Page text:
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Is it ok to omit "也" in responce 我也很好?

Dialog (3rd line):

-- 你好吗?

-- [ ] 很好! 你好吗?

-- 我 [ ] 很好!

And if it is ok to omit 也 in third line, is it ok to add 我 in the second line?

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Seriously I think people only say 我也很好 when the situation is a bit awkward.

It's like adding to the meaninglessness of your answer by stressing the similarity to another one's meaningless answer.

actually when you ask 你好吗 in Chinese it already starts to get awkward. At least you can ask more specifically e.g. 最近怎么样? (how're u doing lately?) than asking a question which neither contains any information nor fits language convention.

  • =))))) if 你好吗? is meaningless and awkward, do you mean that e.g. CEO or bank VP would say 吃反了吗? to his/her colleagues in China? – Ivan Gerasimenko Aug 20 '18 at 15:10
  • @IvanGerasimenko The dialog you provided seems very awkward to me. Actually I ve never get into or heard of such a dialog... – Toosky Hierot Aug 20 '18 at 15:43
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    @IvanGerasimenko 吃饭了吗 is often used between friends, neighbors, colleagues under informal circumstance, and note that it usually happens not long after meal time (it sounds a bit silly otherwise) – Toosky Hierot Aug 20 '18 at 15:49
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    @IvanGerasimenko well if you want a business or formal tone, you can say 别来无恙 (I hope nothing bad happened since we last met) or just 你好. What I meant is mostly that in Chinese "how are you" hasn't become just a greeting, people will actually think for a few seconds to answer you. And when thinking, they'll feel the ambiguity that you might not be really asking then there's awkwardness. – Xiaoxiong Lin Aug 20 '18 at 21:12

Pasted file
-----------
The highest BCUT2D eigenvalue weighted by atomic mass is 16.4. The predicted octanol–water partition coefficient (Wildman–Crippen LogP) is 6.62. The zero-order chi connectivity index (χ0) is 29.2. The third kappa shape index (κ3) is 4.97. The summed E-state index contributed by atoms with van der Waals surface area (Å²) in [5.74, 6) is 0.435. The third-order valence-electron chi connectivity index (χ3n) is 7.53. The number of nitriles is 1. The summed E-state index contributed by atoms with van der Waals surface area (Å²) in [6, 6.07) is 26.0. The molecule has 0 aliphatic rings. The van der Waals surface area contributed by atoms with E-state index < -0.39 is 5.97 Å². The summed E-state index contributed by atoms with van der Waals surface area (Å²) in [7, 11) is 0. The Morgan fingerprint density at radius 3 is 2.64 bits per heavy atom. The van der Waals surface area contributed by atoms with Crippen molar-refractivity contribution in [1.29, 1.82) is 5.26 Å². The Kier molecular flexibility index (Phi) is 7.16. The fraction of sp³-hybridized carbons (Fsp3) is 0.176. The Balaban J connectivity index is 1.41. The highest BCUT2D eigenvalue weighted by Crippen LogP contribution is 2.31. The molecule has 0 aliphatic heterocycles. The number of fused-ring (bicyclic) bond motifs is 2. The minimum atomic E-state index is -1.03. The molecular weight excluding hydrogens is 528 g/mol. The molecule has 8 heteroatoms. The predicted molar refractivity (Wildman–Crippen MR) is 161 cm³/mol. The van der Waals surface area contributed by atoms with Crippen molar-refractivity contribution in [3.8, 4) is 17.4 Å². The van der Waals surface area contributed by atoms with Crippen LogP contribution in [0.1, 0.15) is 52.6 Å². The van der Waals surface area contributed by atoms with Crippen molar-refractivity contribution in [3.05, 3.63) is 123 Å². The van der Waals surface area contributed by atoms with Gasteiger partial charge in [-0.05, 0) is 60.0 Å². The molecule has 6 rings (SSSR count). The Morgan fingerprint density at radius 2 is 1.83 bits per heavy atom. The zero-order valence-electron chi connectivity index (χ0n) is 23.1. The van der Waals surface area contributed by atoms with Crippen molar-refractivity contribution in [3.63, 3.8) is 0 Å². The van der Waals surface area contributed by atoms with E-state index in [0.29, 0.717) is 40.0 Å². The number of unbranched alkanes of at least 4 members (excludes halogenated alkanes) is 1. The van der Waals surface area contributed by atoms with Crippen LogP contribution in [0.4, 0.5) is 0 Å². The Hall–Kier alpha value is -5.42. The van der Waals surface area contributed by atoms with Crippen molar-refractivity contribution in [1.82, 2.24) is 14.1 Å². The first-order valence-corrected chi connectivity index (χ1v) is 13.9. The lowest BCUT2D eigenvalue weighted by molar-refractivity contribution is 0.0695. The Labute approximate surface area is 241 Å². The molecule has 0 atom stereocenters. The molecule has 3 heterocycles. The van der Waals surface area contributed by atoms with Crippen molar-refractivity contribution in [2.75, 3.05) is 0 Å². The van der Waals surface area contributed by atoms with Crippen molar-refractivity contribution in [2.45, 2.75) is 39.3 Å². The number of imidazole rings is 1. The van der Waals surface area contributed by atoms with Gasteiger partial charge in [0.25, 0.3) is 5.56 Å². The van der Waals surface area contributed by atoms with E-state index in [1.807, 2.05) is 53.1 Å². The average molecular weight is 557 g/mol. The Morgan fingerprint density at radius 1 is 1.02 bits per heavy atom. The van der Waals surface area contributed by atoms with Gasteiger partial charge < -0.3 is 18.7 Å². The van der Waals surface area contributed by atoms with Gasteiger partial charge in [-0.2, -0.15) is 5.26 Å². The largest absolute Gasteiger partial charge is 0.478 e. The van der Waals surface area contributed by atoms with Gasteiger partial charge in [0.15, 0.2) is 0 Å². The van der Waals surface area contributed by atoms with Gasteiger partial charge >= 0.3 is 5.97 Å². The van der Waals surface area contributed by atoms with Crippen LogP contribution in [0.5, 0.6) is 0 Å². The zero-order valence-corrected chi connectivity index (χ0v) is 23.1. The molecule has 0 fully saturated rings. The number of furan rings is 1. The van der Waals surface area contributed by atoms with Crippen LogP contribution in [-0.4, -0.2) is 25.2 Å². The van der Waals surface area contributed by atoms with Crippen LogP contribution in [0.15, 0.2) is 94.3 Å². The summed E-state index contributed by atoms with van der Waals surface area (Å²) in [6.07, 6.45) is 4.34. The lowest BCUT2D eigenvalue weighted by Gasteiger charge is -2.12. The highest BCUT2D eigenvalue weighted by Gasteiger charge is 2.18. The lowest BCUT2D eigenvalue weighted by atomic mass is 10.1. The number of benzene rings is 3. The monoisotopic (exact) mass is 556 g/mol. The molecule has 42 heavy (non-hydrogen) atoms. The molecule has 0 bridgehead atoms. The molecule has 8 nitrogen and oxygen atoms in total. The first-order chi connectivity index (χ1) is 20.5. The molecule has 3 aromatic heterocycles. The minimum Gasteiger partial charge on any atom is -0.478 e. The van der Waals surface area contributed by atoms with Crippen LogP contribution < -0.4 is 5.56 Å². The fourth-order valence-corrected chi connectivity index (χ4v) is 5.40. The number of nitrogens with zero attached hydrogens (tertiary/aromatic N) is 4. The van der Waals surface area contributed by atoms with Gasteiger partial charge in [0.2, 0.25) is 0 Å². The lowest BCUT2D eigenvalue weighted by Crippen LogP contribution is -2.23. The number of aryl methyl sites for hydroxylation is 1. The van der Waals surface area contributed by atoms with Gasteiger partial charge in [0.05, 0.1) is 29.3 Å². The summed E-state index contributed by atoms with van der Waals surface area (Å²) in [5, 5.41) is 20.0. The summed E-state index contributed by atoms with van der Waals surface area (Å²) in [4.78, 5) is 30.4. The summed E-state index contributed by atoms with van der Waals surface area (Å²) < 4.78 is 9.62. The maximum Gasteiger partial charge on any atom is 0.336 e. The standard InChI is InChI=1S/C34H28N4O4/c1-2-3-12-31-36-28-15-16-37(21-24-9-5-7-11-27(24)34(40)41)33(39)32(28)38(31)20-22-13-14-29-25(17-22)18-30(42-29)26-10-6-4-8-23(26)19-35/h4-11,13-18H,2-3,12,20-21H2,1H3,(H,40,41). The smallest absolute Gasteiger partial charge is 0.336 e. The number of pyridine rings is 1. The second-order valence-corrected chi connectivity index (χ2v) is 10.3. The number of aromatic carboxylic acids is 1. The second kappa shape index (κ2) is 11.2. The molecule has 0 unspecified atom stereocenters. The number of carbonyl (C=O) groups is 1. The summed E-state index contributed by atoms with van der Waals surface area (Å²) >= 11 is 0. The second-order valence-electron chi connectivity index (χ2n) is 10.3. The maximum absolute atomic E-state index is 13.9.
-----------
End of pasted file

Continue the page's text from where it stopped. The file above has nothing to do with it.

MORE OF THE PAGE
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    @IvanGerasimenko In business occasions, between acquaintances ppl just say 早/早上好(Morning/Good Morning) or similar for meaningless greetings. Between strangers, 你好 is formal enough and should be replied by 你好. – Kevin. Fang Aug 21 '18 at 2:20
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If you omit 也, the result is like this:

  • How are you?
  • Fine! And you?
  • Fine!

but if you use 也, the dialog is like:

  • How are you?
  • Fine! And you?
  • I'm fine too!

Both are grammatically correct, but I don't know what is more appropriate in chinese, although in my lessons and in my mother language (italian) we usually talk like the second example.

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The word 也 can be direct translated into English word "too", the way of using it in the sentence is basically the same as well.

Having 也 in your sentence basically just add in a "too"
我很好 <---> I'm fine
我也很好 <---> I'm fine too

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